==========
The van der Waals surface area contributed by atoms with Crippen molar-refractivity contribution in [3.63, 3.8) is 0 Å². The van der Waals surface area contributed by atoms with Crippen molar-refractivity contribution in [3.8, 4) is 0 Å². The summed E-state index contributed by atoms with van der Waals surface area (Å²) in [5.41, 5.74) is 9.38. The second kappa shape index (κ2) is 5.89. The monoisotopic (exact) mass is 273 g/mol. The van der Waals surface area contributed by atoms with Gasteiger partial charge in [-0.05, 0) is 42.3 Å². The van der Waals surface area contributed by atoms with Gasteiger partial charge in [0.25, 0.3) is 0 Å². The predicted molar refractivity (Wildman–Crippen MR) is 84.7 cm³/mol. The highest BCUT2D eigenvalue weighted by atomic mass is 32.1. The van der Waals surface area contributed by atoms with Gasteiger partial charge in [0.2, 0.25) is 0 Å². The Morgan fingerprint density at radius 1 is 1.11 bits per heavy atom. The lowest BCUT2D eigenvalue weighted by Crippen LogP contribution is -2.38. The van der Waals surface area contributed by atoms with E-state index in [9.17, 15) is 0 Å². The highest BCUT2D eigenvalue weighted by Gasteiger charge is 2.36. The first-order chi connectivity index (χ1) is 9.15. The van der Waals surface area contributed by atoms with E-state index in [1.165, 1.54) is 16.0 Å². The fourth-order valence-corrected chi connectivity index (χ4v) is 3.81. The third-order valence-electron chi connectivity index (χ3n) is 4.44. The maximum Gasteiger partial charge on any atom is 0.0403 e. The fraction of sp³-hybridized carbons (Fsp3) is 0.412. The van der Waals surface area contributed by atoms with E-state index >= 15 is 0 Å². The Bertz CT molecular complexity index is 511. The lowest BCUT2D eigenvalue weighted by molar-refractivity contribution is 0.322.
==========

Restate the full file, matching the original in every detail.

The van der Waals surface area contributed by atoms with Crippen molar-refractivity contribution in [3.63, 3.8) is 0 Å². The van der Waals surface area contributed by atoms with Crippen molar-refractivity contribution in [3.8, 4) is 0 Å². The summed E-state index contributed by atoms with van der Waals surface area (Å²) in [5.41, 5.74) is 9.38. The second kappa shape index (κ2) is 5.89. The monoisotopic (exact) mass is 273 g/mol. The van der Waals surface area contributed by atoms with Gasteiger partial charge in [-0.05, 0) is 42.3 Å². The van der Waals surface area contributed by atoms with Gasteiger partial charge in [0.25, 0.3) is 0 Å². The predicted molar refractivity (Wildman–Crippen MR) is 84.7 cm³/mol. The highest BCUT2D eigenvalue weighted by atomic mass is 32.1. The van der Waals surface area contributed by atoms with Gasteiger partial charge in [0.2, 0.25) is 0 Å². The Morgan fingerprint density at radius 1 is 1.11 bits per heavy atom. The lowest BCUT2D eigenvalue weighted by Crippen LogP contribution is -2.38. The van der Waals surface area contributed by atoms with E-state index in [9.17, 15) is 0 Å². The highest BCUT2D eigenvalue weighted by Gasteiger charge is 2.36. The first-order chi connectivity index (χ1) is 9.15. The van der Waals surface area contributed by atoms with E-state index in [1.165, 1.54) is 16.0 Å². The fourth-order valence-corrected chi connectivity index (χ4v) is 3.81. The third-order valence-electron chi connectivity index (χ3n) is 4.44. The maximum Gasteiger partial charge on any atom is 0.0403 e. The fraction of sp³-hybridized carbons (Fsp3) is 0.412. The van der Waals surface area contributed by atoms with E-state index >= 15 is 0 Å². The Bertz CT molecular complexity index is 511. The lowest BCUT2D eigenvalue weighted by molar-refractivity contribution is 0.322.